Instytut Psychologii, Uniwersytet Kazimierza Wielkiego w Bydgoszczy
The study investigated the “cultural fit hypothesis” (CFH) and focused on formation of interpersonal attachment in families in Poland and Germany. There was analyzed match between the normative culture of a country and individual level of collectivism-individualism among mothers, and its influence on generic attachment among their teenage offspring.. Since Germany was considered an individualistic culture, individualism of mothers was hypothesized to influence their parenting style and teen attachment. By the same token in Poland an analogous effect of collectivism was expected. Attachment avoidance was hypothesized to be more sensitive to cultural influences than anxiety. A total of N = 569 families (mothers, and their adolescent children) were interviewed in Poland, and N = 305 families in Germany. Attachment was assessed by AAS (Collins & Read, 1990), individual values by the shortened scale of Schwartz & Bilsky (1990), and parenting style by the abbreviated version of PARQ (Rohner et al., 1980). Multigroup SEM was used to test the hypotheses. Results speak in favor of the cultural fit hypothesis. The parenting style of Polish mothers was mostly affected by maternal collectivism while in Germany individualism was more effective. Individualism was found to influence attachment avoidance in Germany. The results show that parental values that match normative expectations in a country positively influence development of secure attachment.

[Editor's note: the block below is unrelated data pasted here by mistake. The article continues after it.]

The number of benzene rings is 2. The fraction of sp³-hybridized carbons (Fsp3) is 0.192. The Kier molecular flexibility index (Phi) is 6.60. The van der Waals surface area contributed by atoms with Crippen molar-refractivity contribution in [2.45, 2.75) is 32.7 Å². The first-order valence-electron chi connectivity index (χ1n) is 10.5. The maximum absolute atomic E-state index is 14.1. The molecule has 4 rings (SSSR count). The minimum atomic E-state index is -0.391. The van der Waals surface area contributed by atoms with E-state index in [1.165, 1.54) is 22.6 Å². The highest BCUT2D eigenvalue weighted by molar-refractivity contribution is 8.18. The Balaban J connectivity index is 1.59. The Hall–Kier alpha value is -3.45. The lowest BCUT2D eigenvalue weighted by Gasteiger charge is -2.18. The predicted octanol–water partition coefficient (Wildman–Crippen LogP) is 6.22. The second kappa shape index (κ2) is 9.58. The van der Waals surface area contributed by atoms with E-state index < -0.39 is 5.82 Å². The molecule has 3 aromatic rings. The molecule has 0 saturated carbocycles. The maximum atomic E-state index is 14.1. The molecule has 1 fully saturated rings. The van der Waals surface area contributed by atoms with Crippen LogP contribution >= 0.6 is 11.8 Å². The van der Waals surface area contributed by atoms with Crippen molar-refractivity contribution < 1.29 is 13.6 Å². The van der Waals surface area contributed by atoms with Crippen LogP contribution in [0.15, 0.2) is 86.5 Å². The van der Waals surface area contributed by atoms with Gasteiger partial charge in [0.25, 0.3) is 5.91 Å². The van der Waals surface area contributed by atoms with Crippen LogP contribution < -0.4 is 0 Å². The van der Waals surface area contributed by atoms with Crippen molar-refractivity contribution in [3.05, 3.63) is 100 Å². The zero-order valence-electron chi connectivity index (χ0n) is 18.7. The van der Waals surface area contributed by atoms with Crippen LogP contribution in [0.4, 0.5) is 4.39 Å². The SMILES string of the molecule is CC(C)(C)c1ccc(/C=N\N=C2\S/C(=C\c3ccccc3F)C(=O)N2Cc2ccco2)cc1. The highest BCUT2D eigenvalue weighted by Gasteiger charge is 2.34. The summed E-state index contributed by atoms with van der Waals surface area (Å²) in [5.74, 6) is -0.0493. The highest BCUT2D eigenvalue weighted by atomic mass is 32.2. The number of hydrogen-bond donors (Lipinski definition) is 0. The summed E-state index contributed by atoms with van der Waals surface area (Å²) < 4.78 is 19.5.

Keywords: attachment, collectivism, individualism, cultural fit hypothesis
Cite this article as:
Lubiewska, K. (2014). Cultural fit hypothesis: The impact of individualism-collectivism on maternal parenting and adolescent attachment in Germany and Poland. Psychologia Społeczna, 29, 200-219. doi: 10.7366/1896180020142905